AC Milan have been a team searching for an identity this season, with key players leaving in the summer, but Massimiliano Allegri has done remarkably well to keep the club competitive. Milan’s most regular system is a 4-3-3 variation, with a designated holding midfielder and a narrow front three. Mario Balotelli has recently starred as the central forward but will be cup-tied, so either Stephan El Shaarawy or Giampaolo Pazzini will play in his place. Kevin-Prince Boateng is likely to start on the left in place of the injured Robinho to offer defensive solidity, while Allegri can choose between Riccardo Montilivo, Sulley Muntari, Antonio Nocerino and Mathieu Flamini for midfield positions. With Nigel De Jong injured, Massimo Ambrosini will probably play in the holding role.
Milan face Barcelona, the team that have defined the 4-3-3 shape more than any other in recent years. With manager Tito Vilanova recovering from cancer treatment in New York, assistant Jordi Roura will continue to take charge of the team but has no major injury concerns.
Tactical Comparison: 4-1-2-3 vs 4-1-2-3
The obvious outcome of such a tactical match-up is the freedom granted to the holding midfielder due to the lack of central advanced midfielders. This is certainly the case with most exponents of a 4-1-2-3. Milan’s central midfield pair will be tasked with engaging Cesc Fabregas and Xavi, and although Boateng will likely drift infield from the left flank, his primary defensive concern will be Barcelona’s full back Dani Alves. Therefore Sergio Busquets will often find himself with no direct opponent in defence and with time and space in possession. Busquet’s is an underrated playmaker largely due to the brilliance of the players ahead of him, but the Spaniard has the ability to dictate play from deep and move forward with the ball when the opportunity arises.
Barcelona also lack a permanent occupant of the space around Ambrosini, but they maintain a threat between the lines through the movement of Leo Messi, Andres Iniesta and Cesc Fabregas making runs into the zone from different areas of the pitch. Messi attacks the space from behind Milan’s holding midfielder, Iniesta from his right and Fabregas will look to run past his midfield opponent, meaning Ambrosini will be kept occupied at all times. In possession Barcelona’s intense pressing starts from the front, and Busquets will naturally move forward to allow Fabregas the freedom to engage Ambrosini.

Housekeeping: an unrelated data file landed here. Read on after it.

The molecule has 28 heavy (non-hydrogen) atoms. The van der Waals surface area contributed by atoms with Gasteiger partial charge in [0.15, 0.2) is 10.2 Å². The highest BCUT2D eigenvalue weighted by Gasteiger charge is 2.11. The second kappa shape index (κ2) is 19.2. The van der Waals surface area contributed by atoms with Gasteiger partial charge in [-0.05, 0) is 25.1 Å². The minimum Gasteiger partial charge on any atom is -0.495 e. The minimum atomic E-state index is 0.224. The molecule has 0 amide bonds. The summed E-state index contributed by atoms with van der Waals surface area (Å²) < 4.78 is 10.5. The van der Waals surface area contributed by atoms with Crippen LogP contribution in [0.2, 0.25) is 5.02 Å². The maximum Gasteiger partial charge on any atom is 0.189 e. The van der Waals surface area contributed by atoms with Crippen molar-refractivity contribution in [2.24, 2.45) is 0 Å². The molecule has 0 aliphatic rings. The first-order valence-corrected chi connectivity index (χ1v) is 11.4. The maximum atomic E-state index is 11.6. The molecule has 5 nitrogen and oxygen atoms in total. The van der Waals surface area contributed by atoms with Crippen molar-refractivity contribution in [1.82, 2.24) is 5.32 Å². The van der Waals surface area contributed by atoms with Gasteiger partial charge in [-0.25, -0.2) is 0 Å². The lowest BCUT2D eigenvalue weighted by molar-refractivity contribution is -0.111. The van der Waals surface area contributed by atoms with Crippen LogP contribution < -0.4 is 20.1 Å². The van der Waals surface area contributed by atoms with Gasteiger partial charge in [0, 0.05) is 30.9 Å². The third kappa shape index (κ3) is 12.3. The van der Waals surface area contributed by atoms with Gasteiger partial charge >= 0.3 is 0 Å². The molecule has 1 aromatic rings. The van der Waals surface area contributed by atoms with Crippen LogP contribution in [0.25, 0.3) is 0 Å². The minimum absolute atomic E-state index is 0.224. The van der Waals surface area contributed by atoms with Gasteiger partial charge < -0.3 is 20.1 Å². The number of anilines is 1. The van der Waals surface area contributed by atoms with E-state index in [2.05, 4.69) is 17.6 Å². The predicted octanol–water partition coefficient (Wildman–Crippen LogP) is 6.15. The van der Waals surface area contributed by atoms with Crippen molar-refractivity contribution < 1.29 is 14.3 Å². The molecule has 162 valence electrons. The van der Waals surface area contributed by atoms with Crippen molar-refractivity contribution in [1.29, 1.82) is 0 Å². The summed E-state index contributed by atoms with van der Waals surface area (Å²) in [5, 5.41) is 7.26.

Against most other 4-1-2-3 system’s Ambrosini would consider himself a free man, but the quality of movement of Barcelona’s players will make him the busiest player on the pitch.
Tactical Adjustments: Narrow left wingers
Interestingly both teams are likely to have a similar balance between their wide forwards. Both sides play with a direct option on the right – M’Baye Niang is a forward playing wide and looking to attack the penalty box, while Pedro is a winger capable of clever runs behind the opposing full back. On the left both Boateng and Iniesta play narrower, Boateng as a combative midfielder and Iniesta as a playmaker. Therefore both teams are likely to develop attacks in a similar way – the left forward linking with midfield before looking for incisive passes through to the right-sided attacker.
With Boateng and Iniesta naturally coming inside, both teams will look to their full backs for attacking width on the left flank. Jordi Alba energy has allowed him to mirror Dani Alves’ ‘box-to-box’ coverage of the opposing flank, so Barcelona will be confident that their attacks will not become unbalanced, but Kevin Constant is likely to be too concerned by Pedro to get forward with the same abandon. Should Milan fail to offer a genuine threat down their left flank, Dani Alves will be all the more likely to get forward at will.
Individual Analysis: Milan’s centre forward
Milan have a few selection dilemmas. In defence Ignazio Abate and Mattia De Sciglio are competing for the right back role. In midfield Allegri has a number of options (as discussed), although with the exception of Ambrosini, a natural holding player, and Montolivo, a playmaker, Nocerino, Flamini and Muntari all offer a similar, energetic midfield presence. In attack however El Shaarawy and Pazzini offer dramatically different options.
Shaarawy has enjoyed an excellent season and is likely to start if considered fit enough. The 20-year-old offers pace and movement, and would offer a target on the counter attack by drifting wide into space vacated by Barcelona’s full backs. Barcelona have conceded a number of goals on the break in recent weeks, seemingly due to the team’s failure to get back in support of the central defenders, so this may be a viable plan of attack – although it should be said that Barcelona’s players are likely to be more focused and motivated for a Champions League knockout game than a La Liga match, especially given their insurmountable lead at the top of the table.
Pazzini would offer more of a static target man. Barcelona are often mooted as being vulnerable to aerial bombardment – although all statistics say otherwise – so Pazzini may offer a target for long balls upfield or crosses from wide. Whichever player is selected will greatly determine Milan’s approach to the game.
Milan’s adoption of a 4-3-3 shape does feel like they are trying to take on Barcelona at their own game. Their use of the space between the lines is crucial – can Ambrosini stifle Barcelona’s threat, whilst at the other end will Milan’s front three be able to occupy Busquets? These teams met in the Champions League Group Stage last season, with Milan causing Barcelona enough problems to earn a 2-2 draw away and a 2-3 defeat in the San Siro. Yet seven of the thirteen players that started those two games for Milan are no longer at the club, and the majority of the current first team were warming the bench, so it would take an excellent effort for the Italian’s to challenge Barcelona again.